Suffering

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Suffering is the result of a feeling of alienation and insurmountable ambivalence; being a defensive attitude, its aim is the reduction of anxiety. When Sigmund Freud asserts in Civilization and Its Discontents (1930a) that "the three sources from which our suffering comes" are "our own body. . . the external world. . . and our relations to other men" (pp. 86, 87), he could not make it clearer that human suffering opens up the entire field of psychopathology. The classical medical tradition has always sought to name the condition that causes the patient to suffer, thus to satisfy the patient's wish for their suffering to be less mysterious. Psychoanalysis escapes this preoccupation with diagnosis in that it demonstrates the ubiquity of a suffering that is at once undergone and created by the subject. If suffering marks the entry into the treatment, the orientation of the treatment itself is towards a demonstration of how this suffering is provoked by the individual subject, in the name of a particular search for pleasure "in a different place" (Laplanche, Jean, 1976 [1970], p. 104). Suffering is thus not only the source of the complaint, but also the necessary lever of its own mobilization and even its own transcendence by the treatment. In the tradition of Freud's work on "Mourning and Melancholia" (1916-17g [1915]), Melanie Klein (1935) treated accession to the depressive position as a fecund moment in the development of the child's object-relationships and the harbinger of the processes of symbolization. The same intimate connection between suffering and thought-processes informs Christian David's notion that man is in a sense "destined to suffer": "We cannot avoid being permanently confronted by separation and loss, by absence, by intersubjective and intrapsychic splits whether fantasied or actual.. . . If the psyche drew no strength from its own division, it would no doubt be unable to tolerate this state of affairs for long and would be liable to disintegrate at the first jolt" (1983). Interpretation during the treatment depends largely on the effectiveness of a process of working-through, toward the relief of suffering. As arduous as this work may be for those who embark on it, they feel motivated to do so by a wish to live better, even to be "cured." It is by no means certain that insight leads to cure. Analysts are only too well aware of the effects of the repetition compulsion and of primary masochism, only too familiar with clinical pictures that lie beyond the reach of the regulatory mechanism of the pleasure-unpleasure principle. The "work of the negative" may even become indistinguishable from what is irreducible or radically unthinkable due to the opacity of suffering—merging, in effect, with what Jean-Bertrand Pontalis (1981) calls the principle of pain, jouissance, or agony (in the sense of Donald Winnicott's "primitive agonies" [1974]): "The logic of unpleasure/pleasure seems to give way to, or even to be completely overwhelmed by a logic of despair that reduces our logic, that of the primary as much as that of the secondary processes, to despair."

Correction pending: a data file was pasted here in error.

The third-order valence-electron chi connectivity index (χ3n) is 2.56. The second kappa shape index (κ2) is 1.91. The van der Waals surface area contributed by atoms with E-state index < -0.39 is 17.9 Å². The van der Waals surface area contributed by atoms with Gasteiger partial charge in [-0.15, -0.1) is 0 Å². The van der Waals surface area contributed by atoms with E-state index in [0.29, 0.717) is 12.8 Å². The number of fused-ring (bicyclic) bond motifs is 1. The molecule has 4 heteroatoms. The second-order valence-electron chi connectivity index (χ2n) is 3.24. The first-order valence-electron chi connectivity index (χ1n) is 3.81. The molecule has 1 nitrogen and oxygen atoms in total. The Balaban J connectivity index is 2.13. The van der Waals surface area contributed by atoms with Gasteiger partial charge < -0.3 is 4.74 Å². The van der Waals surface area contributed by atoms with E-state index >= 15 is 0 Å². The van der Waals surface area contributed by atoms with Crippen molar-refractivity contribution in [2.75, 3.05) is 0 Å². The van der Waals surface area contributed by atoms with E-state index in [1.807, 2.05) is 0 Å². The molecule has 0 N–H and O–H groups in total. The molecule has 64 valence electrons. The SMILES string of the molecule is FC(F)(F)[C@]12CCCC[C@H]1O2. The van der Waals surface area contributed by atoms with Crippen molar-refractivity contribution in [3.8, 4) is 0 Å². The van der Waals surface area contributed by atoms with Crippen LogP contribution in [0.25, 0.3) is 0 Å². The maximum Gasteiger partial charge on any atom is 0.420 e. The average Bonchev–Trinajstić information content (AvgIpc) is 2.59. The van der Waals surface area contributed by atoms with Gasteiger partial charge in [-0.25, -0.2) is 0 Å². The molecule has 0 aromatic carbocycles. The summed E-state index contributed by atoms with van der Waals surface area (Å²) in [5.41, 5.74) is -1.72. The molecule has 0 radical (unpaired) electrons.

See Also

References

  1. Freud, Sigmund. (1916-17g [1915]). Mourning and melancholia. SE, 14: 237-258.
  2. ——. (1930a). Civilization and its discontents. SE, 21: 57-145.
  3. Klein, Melanie. (1975). Contribution to the psychogenesis of manic-depressive states. In Love, guilt and reparation and other works, 1921-1945 (The writings of Melanie Klein, vol. 1), London: Hogarth/Institute of Psycho-Analysis]]
  • [[New York: Delacorte/Seymour Lawrence. (Original work published 1935)
  1. Laplanche, Jean. (1976 [1970]). Life and death in psychoanalysis. (Jeffrey Mehlman, Trans.) Baltimore: Johns Hopkins University Press.
  2. Winnicott, Donald W. (1974). Fear of breakdown. International Review of Psycho-Analysis, 1, 103-7.